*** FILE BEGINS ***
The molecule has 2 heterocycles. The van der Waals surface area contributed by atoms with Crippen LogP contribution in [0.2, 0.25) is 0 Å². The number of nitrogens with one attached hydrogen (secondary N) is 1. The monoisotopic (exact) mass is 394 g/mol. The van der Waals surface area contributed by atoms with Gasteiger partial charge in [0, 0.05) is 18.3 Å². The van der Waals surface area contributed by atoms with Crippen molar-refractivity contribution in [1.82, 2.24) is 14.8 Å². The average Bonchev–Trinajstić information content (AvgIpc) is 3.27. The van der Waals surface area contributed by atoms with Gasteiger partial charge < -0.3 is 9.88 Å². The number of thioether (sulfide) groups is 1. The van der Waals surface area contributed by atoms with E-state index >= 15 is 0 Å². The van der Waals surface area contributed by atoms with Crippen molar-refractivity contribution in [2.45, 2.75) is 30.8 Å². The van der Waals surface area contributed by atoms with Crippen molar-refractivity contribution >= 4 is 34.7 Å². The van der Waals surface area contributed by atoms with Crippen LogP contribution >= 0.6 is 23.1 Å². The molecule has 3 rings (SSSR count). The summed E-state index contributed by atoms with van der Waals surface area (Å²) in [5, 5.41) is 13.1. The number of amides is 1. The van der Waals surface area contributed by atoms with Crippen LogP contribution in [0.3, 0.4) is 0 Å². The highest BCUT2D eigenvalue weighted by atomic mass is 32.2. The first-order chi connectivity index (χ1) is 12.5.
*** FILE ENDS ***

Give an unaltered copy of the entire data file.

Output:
The molecule has 2 heterocycles. The van der Waals surface area contributed by atoms with Crippen LogP contribution in [0.2, 0.25) is 0 Å². The number of nitrogens with one attached hydrogen (secondary N) is 1. The monoisotopic (exact) mass is 394 g/mol. The van der Waals surface area contributed by atoms with Gasteiger partial charge in [0, 0.05) is 18.3 Å². The van der Waals surface area contributed by atoms with Crippen molar-refractivity contribution in [1.82, 2.24) is 14.8 Å². The average Bonchev–Trinajstić information content (AvgIpc) is 3.27. The van der Waals surface area contributed by atoms with Gasteiger partial charge < -0.3 is 9.88 Å². The number of thioether (sulfide) groups is 1. The van der Waals surface area contributed by atoms with E-state index >= 15 is 0 Å². The van der Waals surface area contributed by atoms with Crippen molar-refractivity contribution in [2.45, 2.75) is 30.8 Å². The van der Waals surface area contributed by atoms with Crippen molar-refractivity contribution >= 4 is 34.7 Å². The van der Waals surface area contributed by atoms with Crippen LogP contribution >= 0.6 is 23.1 Å². The molecule has 3 rings (SSSR count). The summed E-state index contributed by atoms with van der Waals surface area (Å²) in [5, 5.41) is 13.1. The number of amides is 1. The van der Waals surface area contributed by atoms with Crippen LogP contribution in [0.3, 0.4) is 0 Å². The highest BCUT2D eigenvalue weighted by atomic mass is 32.2. The first-order chi connectivity index (χ1) is 12.5.